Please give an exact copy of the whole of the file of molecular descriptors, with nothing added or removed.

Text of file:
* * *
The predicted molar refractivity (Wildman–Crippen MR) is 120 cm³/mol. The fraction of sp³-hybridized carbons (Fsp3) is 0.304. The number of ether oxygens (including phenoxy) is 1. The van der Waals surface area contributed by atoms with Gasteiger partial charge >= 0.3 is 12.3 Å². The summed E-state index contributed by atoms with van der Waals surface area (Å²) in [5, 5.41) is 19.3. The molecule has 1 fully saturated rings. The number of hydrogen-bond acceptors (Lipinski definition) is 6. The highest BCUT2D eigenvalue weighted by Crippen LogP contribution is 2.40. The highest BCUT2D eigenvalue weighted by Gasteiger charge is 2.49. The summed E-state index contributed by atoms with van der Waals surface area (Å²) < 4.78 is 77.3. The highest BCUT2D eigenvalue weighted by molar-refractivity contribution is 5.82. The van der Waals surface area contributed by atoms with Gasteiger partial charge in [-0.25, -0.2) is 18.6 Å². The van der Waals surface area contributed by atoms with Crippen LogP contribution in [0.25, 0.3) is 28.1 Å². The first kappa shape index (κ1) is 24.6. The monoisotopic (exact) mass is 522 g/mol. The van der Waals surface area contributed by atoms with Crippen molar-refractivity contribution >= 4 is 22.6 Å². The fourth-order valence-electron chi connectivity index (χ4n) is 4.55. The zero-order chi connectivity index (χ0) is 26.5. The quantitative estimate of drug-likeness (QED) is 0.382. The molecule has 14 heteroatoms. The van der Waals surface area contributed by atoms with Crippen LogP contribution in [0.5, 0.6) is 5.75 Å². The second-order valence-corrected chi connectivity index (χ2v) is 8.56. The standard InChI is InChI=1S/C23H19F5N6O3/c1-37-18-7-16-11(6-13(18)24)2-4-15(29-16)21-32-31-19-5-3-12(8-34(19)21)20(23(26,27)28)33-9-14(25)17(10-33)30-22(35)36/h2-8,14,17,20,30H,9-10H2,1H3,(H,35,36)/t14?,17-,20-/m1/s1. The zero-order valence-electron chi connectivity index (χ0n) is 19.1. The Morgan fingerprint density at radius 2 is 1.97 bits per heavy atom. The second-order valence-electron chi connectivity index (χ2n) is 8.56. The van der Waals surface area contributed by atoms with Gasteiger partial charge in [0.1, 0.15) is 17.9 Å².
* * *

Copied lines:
The predicted molar refractivity (Wildman–Crippen MR) is 120 cm³/mol. The fraction of sp³-hybridized carbons (Fsp3) is 0.304. The number of ether oxygens (including phenoxy) is 1. The van der Waals surface area contributed by atoms with Gasteiger partial charge >= 0.3 is 12.3 Å². The summed E-state index contributed by atoms with van der Waals surface area (Å²) in [5, 5.41) is 19.3. The molecule has 1 fully saturated rings. The number of hydrogen-bond acceptors (Lipinski definition) is 6. The highest BCUT2D eigenvalue weighted by Crippen LogP contribution is 2.40. The highest BCUT2D eigenvalue weighted by Gasteiger charge is 2.49. The summed E-state index contributed by atoms with van der Waals surface area (Å²) < 4.78 is 77.3. The highest BCUT2D eigenvalue weighted by molar-refractivity contribution is 5.82. The van der Waals surface area contributed by atoms with Gasteiger partial charge in [-0.25, -0.2) is 18.6 Å². The van der Waals surface area contributed by atoms with Crippen LogP contribution in [0.25, 0.3) is 28.1 Å². The first kappa shape index (κ1) is 24.6. The monoisotopic (exact) mass is 522 g/mol. The van der Waals surface area contributed by atoms with Crippen molar-refractivity contribution >= 4 is 22.6 Å². The fourth-order valence-electron chi connectivity index (χ4n) is 4.55. The zero-order chi connectivity index (χ0) is 26.5. The quantitative estimate of drug-likeness (QED) is 0.382. The molecule has 14 heteroatoms. The van der Waals surface area contributed by atoms with Crippen LogP contribution in [0.5, 0.6) is 5.75 Å². The second-order valence-corrected chi connectivity index (χ2v) is 8.56. The standard InChI is InChI=1S/C23H19F5N6O3/c1-37-18-7-16-11(6-13(18)24)2-4-15(29-16)21-32-31-19-5-3-12(8-34(19)21)20(23(26,27)28)33-9-14(25)17(10-33)30-22(35)36/h2-8,14,17,20,30H,9-10H2,1H3,(H,35,36)/t14?,17-,20-/m1/s1. The zero-order valence-electron chi connectivity index (χ0n) is 19.1. The Morgan fingerprint density at radius 2 is 1.97 bits per heavy atom. The second-order valence-electron chi connectivity index (χ2n) is 8.56. The van der Waals surface area contributed by atoms with Gasteiger partial charge in [0.1, 0.15) is 17.9 Å².